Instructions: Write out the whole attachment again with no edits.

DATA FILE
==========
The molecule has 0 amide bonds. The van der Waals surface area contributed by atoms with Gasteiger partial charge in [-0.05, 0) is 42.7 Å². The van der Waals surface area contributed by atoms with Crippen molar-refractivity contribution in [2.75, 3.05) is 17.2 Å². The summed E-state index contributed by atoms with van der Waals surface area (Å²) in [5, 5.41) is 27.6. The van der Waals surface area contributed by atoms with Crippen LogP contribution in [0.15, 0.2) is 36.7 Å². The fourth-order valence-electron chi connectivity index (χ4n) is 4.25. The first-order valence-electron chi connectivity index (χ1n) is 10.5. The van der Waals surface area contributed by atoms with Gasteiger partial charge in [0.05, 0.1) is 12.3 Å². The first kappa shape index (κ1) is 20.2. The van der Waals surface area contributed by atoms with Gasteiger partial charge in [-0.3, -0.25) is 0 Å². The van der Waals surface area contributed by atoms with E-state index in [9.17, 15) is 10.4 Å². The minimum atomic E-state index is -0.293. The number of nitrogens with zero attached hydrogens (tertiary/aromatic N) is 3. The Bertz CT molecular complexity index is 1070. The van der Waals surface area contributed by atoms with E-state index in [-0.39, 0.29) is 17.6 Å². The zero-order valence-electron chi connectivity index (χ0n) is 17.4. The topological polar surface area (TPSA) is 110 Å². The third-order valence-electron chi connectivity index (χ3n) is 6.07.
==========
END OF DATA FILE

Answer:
The molecule has 0 amide bonds. The van der Waals surface area contributed by atoms with Gasteiger partial charge in [-0.05, 0) is 42.7 Å². The van der Waals surface area contributed by atoms with Crippen molar-refractivity contribution in [2.75, 3.05) is 17.2 Å². The summed E-state index contributed by atoms with van der Waals surface area (Å²) in [5, 5.41) is 27.6. The van der Waals surface area contributed by atoms with Crippen LogP contribution in [0.15, 0.2) is 36.7 Å². The fourth-order valence-electron chi connectivity index (χ4n) is 4.25. The first-order valence-electron chi connectivity index (χ1n) is 10.5. The van der Waals surface area contributed by atoms with Gasteiger partial charge in [0.05, 0.1) is 12.3 Å². The first kappa shape index (κ1) is 20.2. The van der Waals surface area contributed by atoms with Gasteiger partial charge in [-0.3, -0.25) is 0 Å². The van der Waals surface area contributed by atoms with E-state index in [9.17, 15) is 10.4 Å². The minimum atomic E-state index is -0.293. The number of nitrogens with zero attached hydrogens (tertiary/aromatic N) is 3. The Bertz CT molecular complexity index is 1070. The van der Waals surface area contributed by atoms with E-state index in [-0.39, 0.29) is 17.6 Å². The zero-order valence-electron chi connectivity index (χ0n) is 17.4. The topological polar surface area (TPSA) is 110 Å². The third-order valence-electron chi connectivity index (χ3n) is 6.07.